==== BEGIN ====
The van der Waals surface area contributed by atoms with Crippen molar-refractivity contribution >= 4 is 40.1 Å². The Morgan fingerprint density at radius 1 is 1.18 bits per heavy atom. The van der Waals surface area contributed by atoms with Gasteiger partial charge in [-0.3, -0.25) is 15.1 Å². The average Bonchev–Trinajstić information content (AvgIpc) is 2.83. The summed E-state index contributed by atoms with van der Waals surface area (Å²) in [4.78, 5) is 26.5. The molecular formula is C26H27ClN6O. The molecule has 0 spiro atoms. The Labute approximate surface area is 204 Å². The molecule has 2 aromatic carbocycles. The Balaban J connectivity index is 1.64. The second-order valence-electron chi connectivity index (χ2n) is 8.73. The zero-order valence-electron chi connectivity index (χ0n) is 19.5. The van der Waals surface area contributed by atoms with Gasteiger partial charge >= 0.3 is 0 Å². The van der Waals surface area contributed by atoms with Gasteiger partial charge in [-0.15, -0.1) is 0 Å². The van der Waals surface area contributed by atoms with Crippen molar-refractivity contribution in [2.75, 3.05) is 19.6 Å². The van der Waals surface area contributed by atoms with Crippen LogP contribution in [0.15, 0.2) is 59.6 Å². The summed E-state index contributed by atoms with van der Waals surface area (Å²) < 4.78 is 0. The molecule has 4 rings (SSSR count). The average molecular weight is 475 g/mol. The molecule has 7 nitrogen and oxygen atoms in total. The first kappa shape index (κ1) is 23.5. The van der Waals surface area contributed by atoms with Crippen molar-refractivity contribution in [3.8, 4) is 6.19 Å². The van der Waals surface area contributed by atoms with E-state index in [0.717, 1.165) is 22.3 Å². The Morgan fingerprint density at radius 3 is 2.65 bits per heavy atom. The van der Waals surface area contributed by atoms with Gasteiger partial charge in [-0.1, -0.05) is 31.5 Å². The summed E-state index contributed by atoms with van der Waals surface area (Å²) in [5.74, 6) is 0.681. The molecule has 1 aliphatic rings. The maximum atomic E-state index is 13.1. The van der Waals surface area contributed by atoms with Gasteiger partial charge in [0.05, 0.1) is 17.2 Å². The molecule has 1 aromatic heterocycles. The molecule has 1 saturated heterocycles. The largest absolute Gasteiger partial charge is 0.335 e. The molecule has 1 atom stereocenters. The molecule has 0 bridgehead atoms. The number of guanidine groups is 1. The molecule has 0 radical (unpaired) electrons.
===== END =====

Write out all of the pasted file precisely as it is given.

The van der Waals surface area contributed by atoms with Crippen molar-refractivity contribution >= 4 is 40.1 Å². The Morgan fingerprint density at radius 1 is 1.18 bits per heavy atom. The van der Waals surface area contributed by atoms with Gasteiger partial charge in [-0.3, -0.25) is 15.1 Å². The average Bonchev–Trinajstić information content (AvgIpc) is 2.83. The summed E-state index contributed by atoms with van der Waals surface area (Å²) in [4.78, 5) is 26.5. The molecular formula is C26H27ClN6O. The molecule has 0 spiro atoms. The Labute approximate surface area is 204 Å². The molecule has 2 aromatic carbocycles. The Balaban J connectivity index is 1.64. The second-order valence-electron chi connectivity index (χ2n) is 8.73. The zero-order valence-electron chi connectivity index (χ0n) is 19.5. The van der Waals surface area contributed by atoms with Gasteiger partial charge >= 0.3 is 0 Å². The van der Waals surface area contributed by atoms with Gasteiger partial charge in [-0.15, -0.1) is 0 Å². The van der Waals surface area contributed by atoms with Crippen molar-refractivity contribution in [2.75, 3.05) is 19.6 Å². The van der Waals surface area contributed by atoms with Crippen LogP contribution in [0.15, 0.2) is 59.6 Å². The summed E-state index contributed by atoms with van der Waals surface area (Å²) < 4.78 is 0. The molecule has 4 rings (SSSR count). The average molecular weight is 475 g/mol. The molecule has 7 nitrogen and oxygen atoms in total. The first kappa shape index (κ1) is 23.5. The van der Waals surface area contributed by atoms with Crippen molar-refractivity contribution in [3.8, 4) is 6.19 Å². The van der Waals surface area contributed by atoms with E-state index in [0.717, 1.165) is 22.3 Å². The Morgan fingerprint density at radius 3 is 2.65 bits per heavy atom. The van der Waals surface area contributed by atoms with Gasteiger partial charge in [-0.1, -0.05) is 31.5 Å². The summed E-state index contributed by atoms with van der Waals surface area (Å²) in [5.74, 6) is 0.681. The molecule has 1 aliphatic rings. The maximum atomic E-state index is 13.1. The van der Waals surface area contributed by atoms with Gasteiger partial charge in [0.05, 0.1) is 17.2 Å². The molecule has 1 aromatic heterocycles. The molecule has 1 saturated heterocycles. The largest absolute Gasteiger partial charge is 0.335 e. The molecule has 1 atom stereocenters. The molecule has 0 bridgehead atoms. The number of guanidine groups is 1. The molecule has 0 radical (unpaired) electrons.